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Illustration on Medicare waivers by Alexander Hunter/The Washington Times

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Illustration on Medicare for all by Linas Garsys/The Washington Times

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Illustration on Medicare for All by Alexander Hunter/The Washington Times

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Illustration on the negatives of Medicare for all policy by Alexander Hunter/The Washington Times

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Illustration on the promise of Medicare for all by Alexander Hunter/The Washington Times

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Illustration on dealing with Medicare Part D by Alexander Hunter/The Washington Times

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Illustration on Medicare HSAs by Alexander Hunter/The Washington Times

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Illustration on Medicare Pard D price controls by Alexander Hunter/The Washington Times

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FILE - In this July 30, 2015 file photo, Democratic presidential candidate, Sen. Bernie Sanders, I-Vt., waves after speaking at a rally with registered nurses and other community leaders celebrate the 50th anniversary of Medicare and Medicaid, on Capitol Hill Washington. With the Obama administration counting down its final year, many Democrats are finding less to like about the president’s health care law, unsure about its place among their party’s achievements. Sanders’ call for “Medicare for all” seems to have rekindled aspirations for bigger changes beyond “Obamacare.” That poses a challenge for Hillary Clinton, who’s argued that the health care law is working and the nation needs to build on it, not start over. (AP Photo/Jacquelyn Martin, File)

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Seema Verma currently serves as Administrator of the Centers for Medicare & Medicaid Services (CMS)

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Medicare Advantage enrollment (SPONSORED)

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In this Nov. 29, 2017, file photo, Seema Verma, administrator of the Centers for Medicare and Medicaid Services, speaks during a news conference in Newark, N.J. (AP Photo/Julio Cortez) ** FILE **

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The Destruction of Medicare Part D Illustration by Greg Groesch/The Washington Times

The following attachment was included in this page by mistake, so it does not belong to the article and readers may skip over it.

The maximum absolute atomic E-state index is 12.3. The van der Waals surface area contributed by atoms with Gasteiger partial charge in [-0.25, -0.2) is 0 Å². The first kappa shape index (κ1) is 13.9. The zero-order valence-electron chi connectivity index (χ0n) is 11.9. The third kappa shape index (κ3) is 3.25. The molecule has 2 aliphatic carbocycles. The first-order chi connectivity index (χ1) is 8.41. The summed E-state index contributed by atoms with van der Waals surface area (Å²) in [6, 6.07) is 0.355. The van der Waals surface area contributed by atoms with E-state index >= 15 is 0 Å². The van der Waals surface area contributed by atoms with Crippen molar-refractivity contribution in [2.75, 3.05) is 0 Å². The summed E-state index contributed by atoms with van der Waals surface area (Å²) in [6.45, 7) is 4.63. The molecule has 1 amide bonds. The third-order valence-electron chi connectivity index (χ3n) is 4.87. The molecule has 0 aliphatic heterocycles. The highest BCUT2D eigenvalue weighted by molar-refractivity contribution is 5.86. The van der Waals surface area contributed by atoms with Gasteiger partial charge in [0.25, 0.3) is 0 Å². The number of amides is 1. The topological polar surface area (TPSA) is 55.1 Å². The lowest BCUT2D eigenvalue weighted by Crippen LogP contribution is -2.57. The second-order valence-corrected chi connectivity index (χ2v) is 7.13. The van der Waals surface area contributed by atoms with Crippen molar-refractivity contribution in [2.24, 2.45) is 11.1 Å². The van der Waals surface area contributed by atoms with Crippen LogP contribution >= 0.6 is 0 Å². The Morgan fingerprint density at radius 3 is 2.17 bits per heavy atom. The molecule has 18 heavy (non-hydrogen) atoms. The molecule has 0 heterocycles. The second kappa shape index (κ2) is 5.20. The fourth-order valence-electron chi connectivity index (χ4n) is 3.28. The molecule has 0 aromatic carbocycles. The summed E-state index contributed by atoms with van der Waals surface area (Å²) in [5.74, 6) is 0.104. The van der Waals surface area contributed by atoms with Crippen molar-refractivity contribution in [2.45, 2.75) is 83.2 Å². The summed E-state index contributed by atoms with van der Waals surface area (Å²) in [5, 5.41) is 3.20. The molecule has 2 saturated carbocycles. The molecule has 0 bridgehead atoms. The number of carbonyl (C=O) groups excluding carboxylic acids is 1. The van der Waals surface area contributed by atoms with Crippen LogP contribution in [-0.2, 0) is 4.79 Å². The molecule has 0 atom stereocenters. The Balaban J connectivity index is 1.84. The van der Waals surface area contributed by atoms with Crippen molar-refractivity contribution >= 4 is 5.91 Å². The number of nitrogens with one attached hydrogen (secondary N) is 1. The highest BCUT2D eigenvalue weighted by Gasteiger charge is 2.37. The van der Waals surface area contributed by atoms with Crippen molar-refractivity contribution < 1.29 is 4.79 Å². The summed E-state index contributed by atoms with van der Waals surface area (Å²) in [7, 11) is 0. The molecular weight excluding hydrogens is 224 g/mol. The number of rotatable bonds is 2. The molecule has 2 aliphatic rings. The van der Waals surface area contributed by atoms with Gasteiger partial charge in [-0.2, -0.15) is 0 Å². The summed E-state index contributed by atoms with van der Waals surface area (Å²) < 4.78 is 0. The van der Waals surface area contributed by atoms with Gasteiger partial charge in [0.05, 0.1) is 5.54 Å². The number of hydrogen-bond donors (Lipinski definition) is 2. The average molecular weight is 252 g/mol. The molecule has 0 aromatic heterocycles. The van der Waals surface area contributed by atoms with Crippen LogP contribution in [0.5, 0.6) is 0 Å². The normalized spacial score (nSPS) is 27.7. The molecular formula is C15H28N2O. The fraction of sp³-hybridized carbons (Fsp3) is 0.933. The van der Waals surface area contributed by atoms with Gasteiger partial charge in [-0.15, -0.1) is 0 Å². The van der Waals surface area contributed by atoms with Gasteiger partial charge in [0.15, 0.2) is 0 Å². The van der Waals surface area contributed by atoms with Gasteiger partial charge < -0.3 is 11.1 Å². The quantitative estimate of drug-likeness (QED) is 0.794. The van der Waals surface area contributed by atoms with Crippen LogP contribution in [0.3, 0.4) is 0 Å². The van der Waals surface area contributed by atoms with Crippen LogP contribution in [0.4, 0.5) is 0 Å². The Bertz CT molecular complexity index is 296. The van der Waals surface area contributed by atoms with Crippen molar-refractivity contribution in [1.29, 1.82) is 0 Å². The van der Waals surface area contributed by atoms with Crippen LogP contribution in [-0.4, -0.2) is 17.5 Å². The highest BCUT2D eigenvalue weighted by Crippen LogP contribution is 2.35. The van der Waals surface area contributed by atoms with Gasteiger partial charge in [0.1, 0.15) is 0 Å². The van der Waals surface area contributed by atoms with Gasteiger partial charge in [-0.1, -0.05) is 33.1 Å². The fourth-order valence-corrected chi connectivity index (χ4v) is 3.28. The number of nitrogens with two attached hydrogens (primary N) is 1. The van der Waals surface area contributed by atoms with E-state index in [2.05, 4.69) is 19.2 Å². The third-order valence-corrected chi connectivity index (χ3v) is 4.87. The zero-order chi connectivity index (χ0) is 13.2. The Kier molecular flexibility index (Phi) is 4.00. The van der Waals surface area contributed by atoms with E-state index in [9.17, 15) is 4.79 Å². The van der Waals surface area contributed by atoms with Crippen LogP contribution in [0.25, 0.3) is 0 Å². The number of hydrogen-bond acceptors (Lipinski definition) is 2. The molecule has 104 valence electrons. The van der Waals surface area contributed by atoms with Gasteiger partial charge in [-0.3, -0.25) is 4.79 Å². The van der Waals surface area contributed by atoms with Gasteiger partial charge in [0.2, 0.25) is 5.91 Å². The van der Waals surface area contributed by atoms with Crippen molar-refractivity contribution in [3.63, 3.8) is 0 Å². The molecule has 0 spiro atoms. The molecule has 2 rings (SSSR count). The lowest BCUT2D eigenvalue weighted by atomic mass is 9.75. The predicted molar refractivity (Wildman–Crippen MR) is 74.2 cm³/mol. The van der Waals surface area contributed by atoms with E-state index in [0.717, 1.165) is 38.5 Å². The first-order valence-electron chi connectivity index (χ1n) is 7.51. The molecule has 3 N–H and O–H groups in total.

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This image provided by Medicare.gov shows a generic Medicare card. The government says it’s on track to meet a 2019 deadline for replacing Social Security numbers on Medicare cards with randomly generated digits and letters to protect seniors against identity theft. (Medicare.gov via AP)

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FILE - In this April 12, 2016, file photo, Patrick Conway, director of the Center for Medicare & Medicaid Innovation, poses for a photograph in the center's offices in Baltimore County, Md. Heart attacks and broken hips are the cause of much suffering as people grow older, and now Medicare is trying to change the way it pays for treatment to promote better quality and try to contain costs. (AP Photo/Patrick Semansky, File)

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FILE - In this July 30, 2015 file photo, a sign supporting Medicare is seen on Capitol Hill in Washington. A government report says Medicare beneficiaries can end up with higher hospital bills for some medical services as outpatients than as inpatients. In the topsy-turvy world of Medicare billing, you may pay more for outpatient care. (AP Photo/Jacquelyn Martin, File)

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The Whale of Medicare Fraud Illustration by Greg Groesch/The Washington Times

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President Johnson signs Medicare legislation July 30, 1965. Associated Press photo

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FILE - In this July 30, 1965 file photo, President Lyndon Johnson signs the Medicare Bill into law while former President Harry S. Truman, right, observes during a ceremony at the Truman Library in Independence, Mo. At rear are Lady Bird Johnson, Vice President Hubert Humphrey, and former first lady Bess Truman. When Johnson signed Medicare and Medicaid into law Americans 65 and older were the age group least likely to have health insurance. (AP Photo)

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The House has shown it can strike bipartisan deals, and indeed, two of the biggest bills this year have been driven by House Speaker John A. Boehner and Minority Leader Nancy Pelosi: They personally signed off on the Medicare fix deal and backed the bipartisan coalition that wrote the bill stopping the National Security Agency's phone-snooping program. (Associated Press)

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